Herron Island facts for kids
Location of Herron Island within the state of Washington
|Area||1.2326 km2 (0.4759 sq mi)|
Herron Island is an island in central Case Inlet in the southern part of Puget Sound in the U.S. state of Washington. The Pierce County island has a land area of 1.2326 km² (304.57 acres) and a population of 151 persons as of the 2010 census.
Herron Island is one of the few privately owned islands in Puget Sound. All access to the island is by boat, mostly aboard the HMC ferry, the "Charlie Wells", and a guest pass signed by an HMC member is necessary to board the ferry. The island is 1.25 miles (2.01 km) long, and 1/2 mile (800 m) across.
Corporate properties include the North Beach Park and small boat docks, the South Beach (undeveloped), roads and rights of way, Goodpastor Park and adjacent wetlands, Community Building and Fire Station, water system, ferry and ferry docks, as well as numerous greenbelt lots throughout the island. All other land is privately owned. Ownership of waterfront lots includes the tidelands down to the mean sea level.
Herron Island is a completely private island. It was incorporated on April 30, 1958, as Herron Maintenance Co. (HMC), a non-profit, non-stock Washington corporation consisting of the owners and purchasers of property on Herron Island. HMC is governed by its ByLaws and administered by an unsalaried Board of Trustees elected annually from the membership. The Board is responsible for overseeing the operations and maintenance of the corporation's properties, and establishing a balanced budget to fund these operations. Herron Island is funded solely by annual and special assessments paid by the members and by the ferry fee.
Lieutenant Peter Puget, under the command of Captain George Vancouver, explored what is now known as Case Inlet in Puget Sound, in May, 1792. On the 23rd of May, the sailors didn't get underway until 8:00 AM, much later than usual, due to the very heavy fog in the area. Because a new group of Indians was encountered at the mouth of the Nisqually river, and Lt. Puget didn't know whether they were friendly or not, the ship delayed landing until 2:00 PM that afternoon. Just after the landing, another squall, with heavy rains and wind gusts, prevented them from proceeding any further that day.
The tiny island they landed upon was dubbed "Wednesday Island". It was actually Tuesday here, but the Vancouver expedition used "England time" throughout their explorations.
The ship's botanist, Archibald Menzies, whose job it was to explore every place they landed, refused to venture from the landing site to collect soil and botanical specimens, due to the heavy rain and wind.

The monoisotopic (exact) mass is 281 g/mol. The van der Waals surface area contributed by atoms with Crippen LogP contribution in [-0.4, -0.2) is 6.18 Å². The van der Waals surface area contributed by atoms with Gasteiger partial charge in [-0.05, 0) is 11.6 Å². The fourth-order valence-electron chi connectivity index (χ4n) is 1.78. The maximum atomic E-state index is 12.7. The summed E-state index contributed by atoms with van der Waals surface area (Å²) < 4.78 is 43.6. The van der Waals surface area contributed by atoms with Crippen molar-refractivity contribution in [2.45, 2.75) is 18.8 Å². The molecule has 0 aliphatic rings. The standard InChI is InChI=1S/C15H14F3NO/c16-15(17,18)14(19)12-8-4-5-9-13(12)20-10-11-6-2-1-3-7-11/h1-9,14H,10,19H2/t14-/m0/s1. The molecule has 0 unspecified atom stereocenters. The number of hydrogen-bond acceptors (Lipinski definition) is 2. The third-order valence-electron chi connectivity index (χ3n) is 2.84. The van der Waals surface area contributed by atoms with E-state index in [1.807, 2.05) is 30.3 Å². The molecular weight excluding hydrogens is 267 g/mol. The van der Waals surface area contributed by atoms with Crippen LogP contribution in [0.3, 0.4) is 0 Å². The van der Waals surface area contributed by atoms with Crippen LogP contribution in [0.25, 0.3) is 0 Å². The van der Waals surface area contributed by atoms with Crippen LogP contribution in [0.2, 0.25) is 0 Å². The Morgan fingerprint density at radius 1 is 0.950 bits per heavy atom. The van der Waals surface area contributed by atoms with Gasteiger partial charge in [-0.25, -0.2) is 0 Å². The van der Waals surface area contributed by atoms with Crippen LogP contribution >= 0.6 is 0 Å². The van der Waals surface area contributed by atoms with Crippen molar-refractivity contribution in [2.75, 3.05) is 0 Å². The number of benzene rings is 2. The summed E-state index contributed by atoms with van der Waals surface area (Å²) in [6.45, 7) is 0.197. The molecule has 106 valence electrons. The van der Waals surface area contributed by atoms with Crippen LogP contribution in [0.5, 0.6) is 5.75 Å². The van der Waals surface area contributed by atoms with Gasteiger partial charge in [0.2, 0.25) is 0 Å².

In 1841, Lieutenant Charles Wilkes of the United States Navy, re-explored, re-charted (and frequently renamed) the islands of Puget Sound.
Large and important islands were renamed for his most important sailors. Smaller islands were renamed for his lesser sailors. Lt. Wilkes renamed Wednesday Island for Seaman Herron. Little is known about our namesake, except some rumors that we decline to believe. In any case, we salute Seaman Herron - we think he'd be proud of what we've done with his little island.
(The following was provided by Reed Skibeness, one of our mainland neighbors.)
My family started to come over to this area in the late 1940s or early 1950s. We have owned property on the west shore of the Longbranch Peninsula, across from Herron Island, since then. If one walked south from the ferry dock on Herron Island and looked east, we are situated on the shore across the water.
At the time we first started coming over there, there was a single old large building and an occupant on the north end of the island - - sort of a caretaker for the island. The owner (or caretaker) used a World War II LST for crossing the water between the island and where the ferry now docks on the east end of its run. The LST had a large front door that dropped forward onto the beach once the LST pushed itself onto the beach.
I don't know how long he lived on the island or even if he had a family living with him. All I know is that he was there and his LST frequently crossed the channel, I assume for supplies. At the time there were no roads on the island, but there were some trails heading south from the north end of the island.
Somewhere along the line the island was put up for sale. I don't know the details, but there was a period of time that passed prior to what could be considered your (or your HMC's) purchase. My father and my uncle seriously considered purchasing the island. I guess they considered it too expensive and dropped their plans for such a venture. Boy - - did they miss the boat!
As young teenagers my siblings and I had great times on our many trips to what seemed to us an abandoned island. We did a lot of roaming around on the island and even did some geoduck digging on the southeast shores. They were very plentiful, shallow, and easy pickings - - much easier to get than what we experience these days on the Longbranch Peninsula shore.
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